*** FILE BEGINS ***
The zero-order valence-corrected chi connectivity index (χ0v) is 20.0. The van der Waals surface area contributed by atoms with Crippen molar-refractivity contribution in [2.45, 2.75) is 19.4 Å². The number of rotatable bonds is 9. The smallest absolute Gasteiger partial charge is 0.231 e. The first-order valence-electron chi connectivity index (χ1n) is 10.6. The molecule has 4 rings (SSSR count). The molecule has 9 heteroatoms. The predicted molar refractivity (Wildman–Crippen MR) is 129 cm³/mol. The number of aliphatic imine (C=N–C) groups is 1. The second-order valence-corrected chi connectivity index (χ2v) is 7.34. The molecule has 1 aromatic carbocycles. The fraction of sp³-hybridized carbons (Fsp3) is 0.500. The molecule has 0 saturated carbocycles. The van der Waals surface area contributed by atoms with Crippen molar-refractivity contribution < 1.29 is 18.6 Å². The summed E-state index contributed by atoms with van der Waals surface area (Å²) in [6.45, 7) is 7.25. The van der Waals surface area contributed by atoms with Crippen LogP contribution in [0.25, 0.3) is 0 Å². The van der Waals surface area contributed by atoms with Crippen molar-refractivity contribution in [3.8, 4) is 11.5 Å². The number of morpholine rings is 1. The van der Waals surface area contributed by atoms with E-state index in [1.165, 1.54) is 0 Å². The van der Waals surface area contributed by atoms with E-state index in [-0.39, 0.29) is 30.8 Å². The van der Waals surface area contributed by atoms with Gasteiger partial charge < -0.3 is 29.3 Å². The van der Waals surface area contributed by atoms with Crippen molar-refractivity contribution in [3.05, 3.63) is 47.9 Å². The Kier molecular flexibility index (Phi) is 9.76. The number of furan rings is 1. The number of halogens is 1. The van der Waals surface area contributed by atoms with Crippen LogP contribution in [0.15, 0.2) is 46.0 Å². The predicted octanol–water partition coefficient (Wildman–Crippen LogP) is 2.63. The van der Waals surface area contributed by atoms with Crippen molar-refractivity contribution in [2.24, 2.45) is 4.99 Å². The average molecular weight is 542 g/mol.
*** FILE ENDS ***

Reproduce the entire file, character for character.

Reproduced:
The zero-order valence-corrected chi connectivity index (χ0v) is 20.0. The van der Waals surface area contributed by atoms with Crippen molar-refractivity contribution in [2.45, 2.75) is 19.4 Å². The number of rotatable bonds is 9. The smallest absolute Gasteiger partial charge is 0.231 e. The first-order valence-electron chi connectivity index (χ1n) is 10.6. The molecule has 4 rings (SSSR count). The molecule has 9 heteroatoms. The predicted molar refractivity (Wildman–Crippen MR) is 129 cm³/mol. The number of aliphatic imine (C=N–C) groups is 1. The second-order valence-corrected chi connectivity index (χ2v) is 7.34. The molecule has 1 aromatic carbocycles. The fraction of sp³-hybridized carbons (Fsp3) is 0.500. The molecule has 0 saturated carbocycles. The van der Waals surface area contributed by atoms with Crippen molar-refractivity contribution < 1.29 is 18.6 Å². The summed E-state index contributed by atoms with van der Waals surface area (Å²) in [6.45, 7) is 7.25. The van der Waals surface area contributed by atoms with Crippen LogP contribution in [0.25, 0.3) is 0 Å². The van der Waals surface area contributed by atoms with Crippen molar-refractivity contribution in [3.8, 4) is 11.5 Å². The number of morpholine rings is 1. The van der Waals surface area contributed by atoms with E-state index in [1.165, 1.54) is 0 Å². The van der Waals surface area contributed by atoms with E-state index in [-0.39, 0.29) is 30.8 Å². The van der Waals surface area contributed by atoms with Gasteiger partial charge < -0.3 is 29.3 Å². The van der Waals surface area contributed by atoms with Crippen molar-refractivity contribution in [3.05, 3.63) is 47.9 Å². The Kier molecular flexibility index (Phi) is 9.76. The number of furan rings is 1. The number of halogens is 1. The van der Waals surface area contributed by atoms with Crippen LogP contribution in [0.15, 0.2) is 46.0 Å². The predicted octanol–water partition coefficient (Wildman–Crippen LogP) is 2.63. The van der Waals surface area contributed by atoms with Crippen molar-refractivity contribution in [2.24, 2.45) is 4.99 Å². The average molecular weight is 542 g/mol.